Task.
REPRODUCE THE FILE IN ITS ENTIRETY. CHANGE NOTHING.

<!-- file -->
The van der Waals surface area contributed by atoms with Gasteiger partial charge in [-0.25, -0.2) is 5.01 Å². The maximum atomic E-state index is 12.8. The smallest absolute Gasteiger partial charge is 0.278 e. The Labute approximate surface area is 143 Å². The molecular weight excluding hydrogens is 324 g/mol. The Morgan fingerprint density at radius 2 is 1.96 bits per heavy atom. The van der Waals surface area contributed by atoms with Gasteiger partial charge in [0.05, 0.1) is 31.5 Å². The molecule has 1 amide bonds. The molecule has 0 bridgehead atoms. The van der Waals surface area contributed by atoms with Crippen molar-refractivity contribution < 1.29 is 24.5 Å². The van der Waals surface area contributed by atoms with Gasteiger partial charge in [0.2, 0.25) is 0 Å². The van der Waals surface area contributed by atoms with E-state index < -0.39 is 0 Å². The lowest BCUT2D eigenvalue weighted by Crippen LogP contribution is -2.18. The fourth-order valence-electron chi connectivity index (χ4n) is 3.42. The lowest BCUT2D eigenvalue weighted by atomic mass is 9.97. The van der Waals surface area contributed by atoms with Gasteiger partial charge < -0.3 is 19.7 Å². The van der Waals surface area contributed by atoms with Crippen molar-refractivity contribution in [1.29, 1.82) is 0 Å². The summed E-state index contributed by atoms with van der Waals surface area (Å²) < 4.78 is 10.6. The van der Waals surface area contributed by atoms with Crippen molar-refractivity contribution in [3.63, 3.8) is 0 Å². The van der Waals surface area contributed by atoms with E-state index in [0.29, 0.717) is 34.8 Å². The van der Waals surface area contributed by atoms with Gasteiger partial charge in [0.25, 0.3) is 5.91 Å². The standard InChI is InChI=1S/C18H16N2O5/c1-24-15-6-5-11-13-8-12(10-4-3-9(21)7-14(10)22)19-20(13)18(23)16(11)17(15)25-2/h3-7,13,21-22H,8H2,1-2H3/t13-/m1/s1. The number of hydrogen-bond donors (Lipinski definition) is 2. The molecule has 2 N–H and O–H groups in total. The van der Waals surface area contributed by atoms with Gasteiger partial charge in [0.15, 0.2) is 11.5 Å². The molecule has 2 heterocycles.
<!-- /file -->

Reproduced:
The van der Waals surface area contributed by atoms with Gasteiger partial charge in [-0.25, -0.2) is 5.01 Å². The maximum atomic E-state index is 12.8. The smallest absolute Gasteiger partial charge is 0.278 e. The Labute approximate surface area is 143 Å². The molecular weight excluding hydrogens is 324 g/mol. The Morgan fingerprint density at radius 2 is 1.96 bits per heavy atom. The van der Waals surface area contributed by atoms with Gasteiger partial charge in [0.05, 0.1) is 31.5 Å². The molecule has 1 amide bonds. The molecule has 0 bridgehead atoms. The van der Waals surface area contributed by atoms with Crippen molar-refractivity contribution < 1.29 is 24.5 Å². The van der Waals surface area contributed by atoms with Gasteiger partial charge in [0.2, 0.25) is 0 Å². The van der Waals surface area contributed by atoms with E-state index < -0.39 is 0 Å². The lowest BCUT2D eigenvalue weighted by Crippen LogP contribution is -2.18. The fourth-order valence-electron chi connectivity index (χ4n) is 3.42. The lowest BCUT2D eigenvalue weighted by atomic mass is 9.97. The van der Waals surface area contributed by atoms with Gasteiger partial charge < -0.3 is 19.7 Å². The van der Waals surface area contributed by atoms with Crippen molar-refractivity contribution in [1.29, 1.82) is 0 Å². The summed E-state index contributed by atoms with van der Waals surface area (Å²) < 4.78 is 10.6. The van der Waals surface area contributed by atoms with Crippen molar-refractivity contribution in [3.63, 3.8) is 0 Å². The van der Waals surface area contributed by atoms with E-state index in [0.29, 0.717) is 34.8 Å². The van der Waals surface area contributed by atoms with Gasteiger partial charge in [0.25, 0.3) is 5.91 Å². The standard InChI is InChI=1S/C18H16N2O5/c1-24-15-6-5-11-13-8-12(10-4-3-9(21)7-14(10)22)19-20(13)18(23)16(11)17(15)25-2/h3-7,13,21-22H,8H2,1-2H3/t13-/m1/s1. The number of hydrogen-bond donors (Lipinski definition) is 2. The molecule has 2 N–H and O–H groups in total. The van der Waals surface area contributed by atoms with Gasteiger partial charge in [0.15, 0.2) is 11.5 Å². The molecule has 2 heterocycles.